It didn’t rate as a story in most of the mainstream Australian media but Malaysia’s honorary consul to Madagascar Houssenaly Zahid Raza was recently assassinated after he had been told of the discovery of more apparent fragments of missing flight MH370 on the country’s shores.
The possibility that there was a connection between these two events has however been raised, mostly in a responsible if quizzical manner, in some news and social media sites.
In response to this Blaine Gibson, the Seattle lawyer who has personally searched for and found verified as well as suspected pieces of the missing Malaysia Airlines Boeing 777-200ER, has urged caution over such speculation and says that it may impede the examination of some items that may have come from the jet when it crashed at an as yet undetermined location in the south Indian Ocean on March 8, 2014.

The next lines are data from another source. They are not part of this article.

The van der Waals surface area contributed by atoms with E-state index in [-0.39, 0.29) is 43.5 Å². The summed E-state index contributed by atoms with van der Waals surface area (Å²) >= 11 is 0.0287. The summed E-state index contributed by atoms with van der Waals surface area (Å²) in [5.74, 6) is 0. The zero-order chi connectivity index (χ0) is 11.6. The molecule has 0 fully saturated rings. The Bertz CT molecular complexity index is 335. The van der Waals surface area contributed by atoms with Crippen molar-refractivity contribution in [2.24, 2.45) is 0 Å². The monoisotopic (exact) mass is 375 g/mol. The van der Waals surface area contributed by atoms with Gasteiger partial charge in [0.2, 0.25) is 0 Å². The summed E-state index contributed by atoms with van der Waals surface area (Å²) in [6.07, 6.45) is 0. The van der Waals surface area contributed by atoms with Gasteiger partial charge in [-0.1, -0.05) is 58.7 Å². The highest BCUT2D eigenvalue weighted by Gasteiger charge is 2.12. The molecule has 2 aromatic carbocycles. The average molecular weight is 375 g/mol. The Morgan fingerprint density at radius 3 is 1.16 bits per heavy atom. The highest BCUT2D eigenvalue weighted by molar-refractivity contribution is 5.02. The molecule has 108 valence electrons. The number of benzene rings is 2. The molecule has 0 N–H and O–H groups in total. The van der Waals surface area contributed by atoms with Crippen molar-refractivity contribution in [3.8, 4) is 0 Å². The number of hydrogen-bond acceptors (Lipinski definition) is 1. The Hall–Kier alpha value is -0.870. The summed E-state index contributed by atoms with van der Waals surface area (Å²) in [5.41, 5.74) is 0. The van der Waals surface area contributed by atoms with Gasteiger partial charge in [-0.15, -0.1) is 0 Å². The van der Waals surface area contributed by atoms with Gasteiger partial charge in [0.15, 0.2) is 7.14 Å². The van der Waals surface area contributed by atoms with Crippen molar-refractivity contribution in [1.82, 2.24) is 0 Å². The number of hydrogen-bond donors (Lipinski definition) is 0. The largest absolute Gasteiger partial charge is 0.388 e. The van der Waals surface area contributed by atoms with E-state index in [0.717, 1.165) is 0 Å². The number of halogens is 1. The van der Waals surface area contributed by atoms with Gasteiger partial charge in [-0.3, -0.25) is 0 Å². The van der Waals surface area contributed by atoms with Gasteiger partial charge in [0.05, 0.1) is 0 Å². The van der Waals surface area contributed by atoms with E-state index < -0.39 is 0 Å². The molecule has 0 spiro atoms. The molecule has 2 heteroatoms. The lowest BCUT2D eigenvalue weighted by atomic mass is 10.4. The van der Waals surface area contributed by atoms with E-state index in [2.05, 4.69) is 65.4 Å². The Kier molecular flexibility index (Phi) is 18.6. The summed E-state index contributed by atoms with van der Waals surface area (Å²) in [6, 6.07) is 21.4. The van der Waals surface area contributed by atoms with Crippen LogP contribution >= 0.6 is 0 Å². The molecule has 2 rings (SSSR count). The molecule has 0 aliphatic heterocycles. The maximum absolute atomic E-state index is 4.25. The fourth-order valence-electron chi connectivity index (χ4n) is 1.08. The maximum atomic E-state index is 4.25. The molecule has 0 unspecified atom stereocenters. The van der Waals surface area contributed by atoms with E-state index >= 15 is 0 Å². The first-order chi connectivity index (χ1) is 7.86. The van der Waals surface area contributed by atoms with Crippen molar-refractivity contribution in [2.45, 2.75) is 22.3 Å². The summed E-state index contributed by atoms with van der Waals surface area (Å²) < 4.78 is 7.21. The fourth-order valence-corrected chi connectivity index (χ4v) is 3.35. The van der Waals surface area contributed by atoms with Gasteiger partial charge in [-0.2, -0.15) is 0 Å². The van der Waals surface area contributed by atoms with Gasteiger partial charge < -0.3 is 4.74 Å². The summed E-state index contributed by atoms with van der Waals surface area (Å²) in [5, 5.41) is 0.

It’s a reasonable call for Mr Gibson to make. It’s one that even the most junior and inexperienced reporters would have heeded on their own initiative given the paucity of information available, or, alternatively, would have taken to their news organisation as a suggested assignment involving travel to Malagasy, if advice on the personal risks to such a reporter was considered acceptable.
At a time when news rooms have fewer staff, reduced back-up, and an aversion to having their people expelled from foreign places because of unforeseen developments, it is unlikely such an assignment would be approved unless there was persuasive advice that the premise of the proposed story was known, in another place that the media organisation would have consulted, to be considered to be substantially correct.
A mysterious link between the assassination of Zahid Raza and MH370 cannot be ruled out. But it seems unlikely there is one.